In the Old Testament, the primary Hebrew word for “peace” is shalom, and it refers to relationships between people (Genesis 34:21), nations (1 Kings 5:12), and God with men (Psalm 85:8). Peace is a desired status in each of these arenas, and shalom is often tied to a covenant or a promise kept. A familiar friend (literally, “friend of my peace” in Psalm 41:9) is one with whom you would be at ease, a trusted companion. “Peace” was the standard greeting (1 Samuel 25:6), still used in many cultures today.
Peace is directly related to the actions and attitudes of individuals; but it is ultimately a gift from God (Isaiah 45:7; Leviticus 26:6; John 14:27). The presence of peace indicates God’s blessing on man’s obedience (Isaiah 32:17; Malachi 2:5) and faith (Isaiah 26:3). There is no peace for the wicked (Isaiah 48:22).
As valuable as peace is, it is not surprising to find that it is sometimes counterfeited. Empty promises of peace can be used to manipulate others. Deceitful men speak words of peace while secretly planning evil (Obadiah 1:7). The Antichrist will confirm a treaty, producing a temporary peace which he will then abruptly shatter as he reveals his true colors (Daniel 9:27). False teachers proclaim peace when God is actually proclaiming judgment (Ezekiel 13:10-16). In Jeremiah’s day, the religious leaders dealt only with the symptoms of the national problems, without addressing the sinful root of the crisis. These false prophets declared everything was well between God and Israel: “Peace, peace,” they said, when there was no real peace (Jeremiah 6:14).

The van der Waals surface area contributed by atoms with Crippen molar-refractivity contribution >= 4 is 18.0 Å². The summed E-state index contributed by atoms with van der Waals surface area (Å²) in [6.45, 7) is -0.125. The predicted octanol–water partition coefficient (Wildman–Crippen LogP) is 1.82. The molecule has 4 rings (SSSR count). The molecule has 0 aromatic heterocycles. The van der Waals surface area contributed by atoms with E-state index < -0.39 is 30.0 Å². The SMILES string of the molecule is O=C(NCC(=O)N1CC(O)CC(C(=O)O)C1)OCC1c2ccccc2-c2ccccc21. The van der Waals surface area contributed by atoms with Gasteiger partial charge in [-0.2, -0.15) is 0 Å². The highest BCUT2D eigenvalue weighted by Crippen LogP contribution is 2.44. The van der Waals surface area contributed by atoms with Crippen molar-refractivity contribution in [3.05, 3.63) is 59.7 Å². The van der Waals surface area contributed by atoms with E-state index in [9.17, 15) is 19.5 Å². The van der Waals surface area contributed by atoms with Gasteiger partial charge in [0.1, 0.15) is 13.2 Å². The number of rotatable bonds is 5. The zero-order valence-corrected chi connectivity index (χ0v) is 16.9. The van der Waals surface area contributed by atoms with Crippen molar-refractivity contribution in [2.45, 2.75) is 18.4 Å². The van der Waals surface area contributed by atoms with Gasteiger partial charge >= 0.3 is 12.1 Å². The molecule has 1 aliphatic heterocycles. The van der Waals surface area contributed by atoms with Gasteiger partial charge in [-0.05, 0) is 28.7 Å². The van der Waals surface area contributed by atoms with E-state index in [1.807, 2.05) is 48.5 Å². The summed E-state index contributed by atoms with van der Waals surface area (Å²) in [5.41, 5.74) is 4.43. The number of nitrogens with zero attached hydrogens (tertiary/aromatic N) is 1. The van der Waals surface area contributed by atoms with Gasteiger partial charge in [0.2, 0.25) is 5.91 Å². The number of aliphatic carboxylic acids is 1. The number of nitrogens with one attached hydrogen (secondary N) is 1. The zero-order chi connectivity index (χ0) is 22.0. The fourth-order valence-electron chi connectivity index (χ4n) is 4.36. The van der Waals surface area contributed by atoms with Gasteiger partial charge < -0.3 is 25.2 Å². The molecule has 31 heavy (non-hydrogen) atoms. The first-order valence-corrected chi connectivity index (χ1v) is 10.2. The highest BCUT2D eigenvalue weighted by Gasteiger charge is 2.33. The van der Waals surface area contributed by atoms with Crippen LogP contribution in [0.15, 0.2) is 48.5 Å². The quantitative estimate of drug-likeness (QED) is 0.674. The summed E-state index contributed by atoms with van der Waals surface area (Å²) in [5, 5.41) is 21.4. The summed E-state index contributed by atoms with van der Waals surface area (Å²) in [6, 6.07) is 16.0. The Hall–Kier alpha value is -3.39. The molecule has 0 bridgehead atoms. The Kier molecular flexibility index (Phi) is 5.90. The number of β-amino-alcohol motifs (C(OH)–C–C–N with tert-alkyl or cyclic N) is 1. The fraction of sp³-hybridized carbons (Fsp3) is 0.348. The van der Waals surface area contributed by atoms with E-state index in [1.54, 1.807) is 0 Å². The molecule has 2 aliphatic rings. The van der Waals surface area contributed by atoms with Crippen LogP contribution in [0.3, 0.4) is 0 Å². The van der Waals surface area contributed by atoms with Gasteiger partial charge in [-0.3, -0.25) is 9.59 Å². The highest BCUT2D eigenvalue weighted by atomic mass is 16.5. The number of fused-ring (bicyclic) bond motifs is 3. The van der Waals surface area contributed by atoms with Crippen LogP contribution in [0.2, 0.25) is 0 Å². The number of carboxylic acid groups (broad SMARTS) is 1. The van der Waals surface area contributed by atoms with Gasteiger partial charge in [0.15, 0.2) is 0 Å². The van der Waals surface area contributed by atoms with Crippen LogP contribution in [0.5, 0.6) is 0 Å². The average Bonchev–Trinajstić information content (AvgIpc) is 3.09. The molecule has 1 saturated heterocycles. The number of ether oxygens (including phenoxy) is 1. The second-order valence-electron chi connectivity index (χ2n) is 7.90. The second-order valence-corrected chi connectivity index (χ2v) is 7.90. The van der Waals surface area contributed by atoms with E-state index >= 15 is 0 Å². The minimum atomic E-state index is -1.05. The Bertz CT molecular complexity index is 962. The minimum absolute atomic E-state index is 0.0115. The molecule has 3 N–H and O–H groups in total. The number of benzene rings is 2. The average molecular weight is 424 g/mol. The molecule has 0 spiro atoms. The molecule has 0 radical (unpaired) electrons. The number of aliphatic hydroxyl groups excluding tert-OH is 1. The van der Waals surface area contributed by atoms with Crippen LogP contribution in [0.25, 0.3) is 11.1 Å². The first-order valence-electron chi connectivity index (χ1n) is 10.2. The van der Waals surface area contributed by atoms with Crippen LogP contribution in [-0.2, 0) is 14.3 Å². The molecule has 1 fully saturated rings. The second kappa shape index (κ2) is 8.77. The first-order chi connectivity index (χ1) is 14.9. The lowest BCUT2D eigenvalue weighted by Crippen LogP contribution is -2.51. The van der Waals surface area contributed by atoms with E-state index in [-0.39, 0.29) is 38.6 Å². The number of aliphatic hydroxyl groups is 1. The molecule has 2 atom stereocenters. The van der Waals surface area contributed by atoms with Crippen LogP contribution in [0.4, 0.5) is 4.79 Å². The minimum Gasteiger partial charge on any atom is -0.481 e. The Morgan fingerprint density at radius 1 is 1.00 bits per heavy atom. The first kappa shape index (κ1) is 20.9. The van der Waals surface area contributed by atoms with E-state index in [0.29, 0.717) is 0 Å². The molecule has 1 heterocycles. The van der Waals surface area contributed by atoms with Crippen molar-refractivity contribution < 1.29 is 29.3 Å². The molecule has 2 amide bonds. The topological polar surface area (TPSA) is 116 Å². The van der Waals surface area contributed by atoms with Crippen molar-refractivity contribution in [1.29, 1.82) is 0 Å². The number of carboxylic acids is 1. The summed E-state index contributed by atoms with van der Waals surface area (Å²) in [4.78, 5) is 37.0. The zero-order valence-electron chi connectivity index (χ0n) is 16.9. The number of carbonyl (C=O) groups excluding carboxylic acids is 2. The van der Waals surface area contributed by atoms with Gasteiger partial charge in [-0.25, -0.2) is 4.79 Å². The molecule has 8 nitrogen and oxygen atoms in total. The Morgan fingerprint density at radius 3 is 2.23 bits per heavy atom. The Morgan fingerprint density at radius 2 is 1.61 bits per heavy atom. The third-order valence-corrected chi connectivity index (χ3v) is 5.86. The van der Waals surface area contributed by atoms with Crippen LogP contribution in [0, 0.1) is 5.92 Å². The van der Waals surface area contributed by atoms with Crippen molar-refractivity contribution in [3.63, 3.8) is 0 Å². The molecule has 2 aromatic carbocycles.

In the New Testament, the primary Greek word for “peace” is eirene, and it refers to rest and tranquility. A key focus of peace in the New Testament is the advent of Jesus Christ, as announced by the angels in Luke 2:14 (“Peace on earth . . .”). Isaiah had predicted the Messiah would be the Prince of Peace (Isaiah 9:6), and He is called the Lord of peace in 2 Thessalonians 3:16. It is through Christ’s work of justification that we can have peace with God (Romans 5:1), and that peace will keep our hearts and minds secure (Philippians 4:7).
God commands us to seek peace (Psalm 34:14; Matthew 5:9). We should “make every effort to do what leads to peace” (Romans 14:19). Of course, there will be some people who do not desire peace, but we are still to do our utmost to be at peace with them (Romans 12:18).
Believers have an obligation to “let the peace of God rule” in their hearts (Colossians 3:15). This means we have the choice either to trust God’s promises (letting His peace rule) or to rely on ourselves and reject the peace He offers. Jesus gave His disciples peace based on the truth that He has overcome the world (John 14:27; 16:33). Peace is a fruit of the Spirit, so, if we are allowing the Spirit of God to rule in our lives, we will experience His peace (Galatians 5:22-23). To be spiritually minded brings life and peace, according to Romans 8:6.
The world will continue to have wars and interpersonal conflicts until Jesus comes to establish true, lasting peace (see Isaiah 11:1-10), but God will give His peace to those who trust Him. Jesus took the chastisement of our peace (Isaiah 53:5) and has made it possible for us to have peace with God. Once His peace rules in our hearts, we are able to share that peace with others; we become publishers of peace (Isaiah 52:7) and ministers of reconciliation (2 Corinthians 5:18).